WONDERLAND (1999)
© 2008 by C. E. Murphy. All Rights Reserved.

                   THIS REVIEW MAY CONTAIN MILD SPOILERS.



           Some directors find a niche and flourish there, occasionally making a foray into another
   genre. For example,  Wes Craven achieved success as a horror filmmaker with such efforts
   as
A NIGHTMARE ON ELM STREET but managed to impress to a lesser degree with the
   Meryl Streep vehicle
MUSIC FROM THE HEART. Other helmers move from genre to genre
   with ease and constantly surprise as they stretch their talents. Michael Winterbottom arguably
   falls into the latter category. As a director, he has given audiences everything from the sorely
   overlooked and underrated period adaptation
JUDE, which featured three superb central
   performances from Christopher Eccleston, Kate Winslet and Rachel Griffiths, the moving
   contemporary war drama
WELCOME TO SARAJEVO to the chamber romance GO NOW.  
   In a Winterbottom film, there are several things upon which you can count:  a strong visual
   sense, wonderful performances and characters attempting to find liberation and/or salvation.
   WONDERLAND, a drama-comedy set in contemporary London is no exception.

           By employing the now familiar interconnected narrative structure, Winterbottom and
   screenwriter Laurence Coriat examine one family over the course of a November weekend
   when Guy Fawkes Day is celebrated. The principal characters are Nadia (Gina McKee),
   a waitress seeking love via personal ads; Debbie (Shirley Henderson), a struggling single
   mother who earns her keep as a hairdresser; and Molly (Molly Parker), very pregnant and
   seemingly settled into domestic bliss with her husband (John Simm) who sells kitchen
   furnishings. We also are introduced to two other couples: newlyweds on their honeymoon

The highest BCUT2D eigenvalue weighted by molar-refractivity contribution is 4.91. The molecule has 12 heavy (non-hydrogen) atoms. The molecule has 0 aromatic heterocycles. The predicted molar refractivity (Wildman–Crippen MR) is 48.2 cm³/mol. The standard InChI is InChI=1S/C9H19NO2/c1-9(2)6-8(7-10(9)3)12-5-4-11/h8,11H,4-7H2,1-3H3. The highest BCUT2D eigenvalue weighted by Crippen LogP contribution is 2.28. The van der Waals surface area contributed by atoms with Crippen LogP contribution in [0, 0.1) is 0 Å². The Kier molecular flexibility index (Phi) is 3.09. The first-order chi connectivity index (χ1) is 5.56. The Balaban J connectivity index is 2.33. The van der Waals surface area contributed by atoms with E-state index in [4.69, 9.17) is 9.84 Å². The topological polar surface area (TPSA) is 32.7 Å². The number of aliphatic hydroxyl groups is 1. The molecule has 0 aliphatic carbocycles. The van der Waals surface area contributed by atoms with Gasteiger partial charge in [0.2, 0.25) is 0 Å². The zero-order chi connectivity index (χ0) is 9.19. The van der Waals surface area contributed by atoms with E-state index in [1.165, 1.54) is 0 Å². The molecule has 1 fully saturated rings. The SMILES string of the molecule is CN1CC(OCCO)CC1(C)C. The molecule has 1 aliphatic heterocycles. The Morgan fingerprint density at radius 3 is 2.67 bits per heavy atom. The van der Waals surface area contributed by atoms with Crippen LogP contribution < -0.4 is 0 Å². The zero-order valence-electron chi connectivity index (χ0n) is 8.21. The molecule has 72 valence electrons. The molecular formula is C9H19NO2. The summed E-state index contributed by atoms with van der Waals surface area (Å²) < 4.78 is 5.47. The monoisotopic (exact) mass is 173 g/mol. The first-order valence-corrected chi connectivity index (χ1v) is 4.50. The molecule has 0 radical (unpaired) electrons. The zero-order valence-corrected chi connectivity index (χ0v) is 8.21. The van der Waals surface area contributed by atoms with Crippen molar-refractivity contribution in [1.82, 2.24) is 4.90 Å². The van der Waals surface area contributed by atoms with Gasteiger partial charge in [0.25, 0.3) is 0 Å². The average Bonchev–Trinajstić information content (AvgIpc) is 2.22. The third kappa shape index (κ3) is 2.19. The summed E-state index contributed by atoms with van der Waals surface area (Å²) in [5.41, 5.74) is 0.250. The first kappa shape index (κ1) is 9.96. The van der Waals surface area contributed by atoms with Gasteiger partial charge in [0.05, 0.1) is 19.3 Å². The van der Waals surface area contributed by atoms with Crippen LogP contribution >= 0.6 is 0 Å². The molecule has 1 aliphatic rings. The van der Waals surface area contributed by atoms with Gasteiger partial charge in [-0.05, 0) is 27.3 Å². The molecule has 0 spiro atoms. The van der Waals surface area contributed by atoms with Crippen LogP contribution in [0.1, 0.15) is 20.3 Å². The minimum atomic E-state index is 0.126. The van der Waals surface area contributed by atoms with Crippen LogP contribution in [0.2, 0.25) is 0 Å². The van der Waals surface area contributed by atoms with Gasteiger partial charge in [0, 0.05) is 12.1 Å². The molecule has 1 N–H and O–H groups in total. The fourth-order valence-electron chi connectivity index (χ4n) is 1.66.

(Enzo Cilenti and Sarah-Jane Potts) and an older pair whose relationship has soured (Jack
   Shepherd and Kika Markham). Gradually the familial connections become apparent:
   Nadia, Debbie and Molly are sisters, the groom is their estranged brother and the bitter
   older duo are their parents. Over the course of the three days, the main characters interact
   and attempt to connect in human terms.

           Winterbottom and his director of photography Sean Bobbit employed hand-held
   cameras and shot in available light so the film has an almost documentary feel to it. Perhaps
   because this technique has been employed in several films released contemporaneously
   (i.e.,
BEAUTIFUL PEOPLE), the driving mechanism of the film seems somewhat cliché
   yet the talented cast works to overcome this obstacle. Each of the actors delivers a strong
   performance (and that also includes Ian Hart as Henderson's ne'er-do-well ex-husband
   and Stuart Townsend as a slick date of Nadia's). McKee, despite a series of unflattering
   hairstyles, projects the requisite vulnerability while Parker virtually glows as a self-satisfied
   woman who discovers her world isn't as secure as she believed. Henderson has a tendency
   to garble some of her lines but she ultimately comes through as a tough-on-the-surface
   woman having difficulties coping with single motherhood. Markham is majestic as their
   mother, whose disappointments in life have poisoned her marriage and her relationships
   with her children. While the men tend to be cads or doormats, they are no less impressively
   captured by Shepherd (as the equally disillusioned husband and father), Simm, who
   demonstrates great range and versatility and the always exemplary Hart.

           WONDERLAND may feel a bit warmed-over but it is a fine achievement nonetheless.
   These Londoners may be living lives tinged with despair, yet there is guarded hope that
   filters through. Fueled by humor and the possibilities embodied in a newborn, they
   will persevere.




                                   
Rating:                    B+
                                   
Running time:      108 mins.
                                   MPAA Rating:         R for some strong sexuality, and for language